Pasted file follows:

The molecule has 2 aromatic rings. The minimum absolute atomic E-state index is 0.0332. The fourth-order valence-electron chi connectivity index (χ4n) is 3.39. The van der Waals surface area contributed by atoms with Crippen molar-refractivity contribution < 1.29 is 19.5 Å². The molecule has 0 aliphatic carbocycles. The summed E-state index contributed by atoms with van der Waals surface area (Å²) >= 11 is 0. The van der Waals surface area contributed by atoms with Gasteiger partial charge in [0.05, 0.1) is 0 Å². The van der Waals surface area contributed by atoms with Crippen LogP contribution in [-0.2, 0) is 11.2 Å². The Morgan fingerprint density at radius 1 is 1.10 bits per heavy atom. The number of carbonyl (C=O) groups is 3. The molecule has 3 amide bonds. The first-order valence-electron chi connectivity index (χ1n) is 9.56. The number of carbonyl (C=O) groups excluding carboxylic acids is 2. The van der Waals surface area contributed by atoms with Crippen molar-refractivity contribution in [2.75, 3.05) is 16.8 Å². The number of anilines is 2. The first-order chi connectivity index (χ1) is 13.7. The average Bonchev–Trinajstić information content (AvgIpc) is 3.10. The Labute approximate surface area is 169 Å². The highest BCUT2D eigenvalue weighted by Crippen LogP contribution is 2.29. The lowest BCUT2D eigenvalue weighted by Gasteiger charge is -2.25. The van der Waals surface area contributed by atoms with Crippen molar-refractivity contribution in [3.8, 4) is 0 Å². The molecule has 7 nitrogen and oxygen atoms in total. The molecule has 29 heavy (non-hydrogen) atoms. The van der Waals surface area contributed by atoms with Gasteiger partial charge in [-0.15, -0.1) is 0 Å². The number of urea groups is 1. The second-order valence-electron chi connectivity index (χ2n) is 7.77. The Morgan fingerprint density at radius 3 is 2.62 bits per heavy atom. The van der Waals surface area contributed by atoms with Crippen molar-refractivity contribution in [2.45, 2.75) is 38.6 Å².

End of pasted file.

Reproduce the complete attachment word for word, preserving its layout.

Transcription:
The molecule has 2 aromatic rings. The minimum absolute atomic E-state index is 0.0332. The fourth-order valence-electron chi connectivity index (χ4n) is 3.39. The van der Waals surface area contributed by atoms with Crippen molar-refractivity contribution < 1.29 is 19.5 Å². The molecule has 0 aliphatic carbocycles. The summed E-state index contributed by atoms with van der Waals surface area (Å²) >= 11 is 0. The van der Waals surface area contributed by atoms with Gasteiger partial charge in [0.05, 0.1) is 0 Å². The van der Waals surface area contributed by atoms with Crippen LogP contribution in [-0.2, 0) is 11.2 Å². The Morgan fingerprint density at radius 1 is 1.10 bits per heavy atom. The number of carbonyl (C=O) groups is 3. The molecule has 3 amide bonds. The first-order valence-electron chi connectivity index (χ1n) is 9.56. The number of carbonyl (C=O) groups excluding carboxylic acids is 2. The van der Waals surface area contributed by atoms with Crippen molar-refractivity contribution in [2.75, 3.05) is 16.8 Å². The number of anilines is 2. The first-order chi connectivity index (χ1) is 13.7. The average Bonchev–Trinajstić information content (AvgIpc) is 3.10. The Labute approximate surface area is 169 Å². The highest BCUT2D eigenvalue weighted by Crippen LogP contribution is 2.29. The lowest BCUT2D eigenvalue weighted by Gasteiger charge is -2.25. The van der Waals surface area contributed by atoms with Crippen molar-refractivity contribution in [3.8, 4) is 0 Å². The molecule has 7 nitrogen and oxygen atoms in total. The molecule has 29 heavy (non-hydrogen) atoms. The van der Waals surface area contributed by atoms with Gasteiger partial charge in [-0.15, -0.1) is 0 Å². The number of urea groups is 1. The second-order valence-electron chi connectivity index (χ2n) is 7.77. The Morgan fingerprint density at radius 3 is 2.62 bits per heavy atom. The van der Waals surface area contributed by atoms with Crippen molar-refractivity contribution in [2.45, 2.75) is 38.6 Å².